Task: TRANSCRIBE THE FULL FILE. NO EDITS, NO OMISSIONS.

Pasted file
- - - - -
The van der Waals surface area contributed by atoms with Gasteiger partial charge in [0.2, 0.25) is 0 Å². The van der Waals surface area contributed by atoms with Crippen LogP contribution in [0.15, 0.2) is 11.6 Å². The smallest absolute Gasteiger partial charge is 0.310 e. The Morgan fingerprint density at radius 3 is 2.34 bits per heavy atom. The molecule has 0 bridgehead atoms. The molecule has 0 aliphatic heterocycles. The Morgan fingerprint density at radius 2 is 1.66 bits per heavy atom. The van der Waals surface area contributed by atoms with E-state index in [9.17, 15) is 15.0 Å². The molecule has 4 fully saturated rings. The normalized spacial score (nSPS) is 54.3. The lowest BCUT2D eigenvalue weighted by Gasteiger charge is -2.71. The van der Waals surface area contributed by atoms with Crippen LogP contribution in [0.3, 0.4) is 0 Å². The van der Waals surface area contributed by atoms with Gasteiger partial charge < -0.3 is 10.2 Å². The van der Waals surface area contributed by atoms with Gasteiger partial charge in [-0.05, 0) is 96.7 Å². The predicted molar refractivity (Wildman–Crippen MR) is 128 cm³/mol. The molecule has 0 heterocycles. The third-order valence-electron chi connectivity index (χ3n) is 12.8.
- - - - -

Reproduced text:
The van der Waals surface area contributed by atoms with Gasteiger partial charge in [0.2, 0.25) is 0 Å². The van der Waals surface area contributed by atoms with Crippen LogP contribution in [0.15, 0.2) is 11.6 Å². The smallest absolute Gasteiger partial charge is 0.310 e. The Morgan fingerprint density at radius 3 is 2.34 bits per heavy atom. The molecule has 0 bridgehead atoms. The molecule has 0 aliphatic heterocycles. The Morgan fingerprint density at radius 2 is 1.66 bits per heavy atom. The van der Waals surface area contributed by atoms with E-state index in [9.17, 15) is 15.0 Å². The molecule has 4 fully saturated rings. The normalized spacial score (nSPS) is 54.3. The lowest BCUT2D eigenvalue weighted by Gasteiger charge is -2.71. The van der Waals surface area contributed by atoms with Crippen LogP contribution in [0.3, 0.4) is 0 Å². The van der Waals surface area contributed by atoms with Gasteiger partial charge < -0.3 is 10.2 Å². The van der Waals surface area contributed by atoms with Gasteiger partial charge in [-0.05, 0) is 96.7 Å². The predicted molar refractivity (Wildman–Crippen MR) is 128 cm³/mol. The molecule has 0 heterocycles. The third-order valence-electron chi connectivity index (χ3n) is 12.8.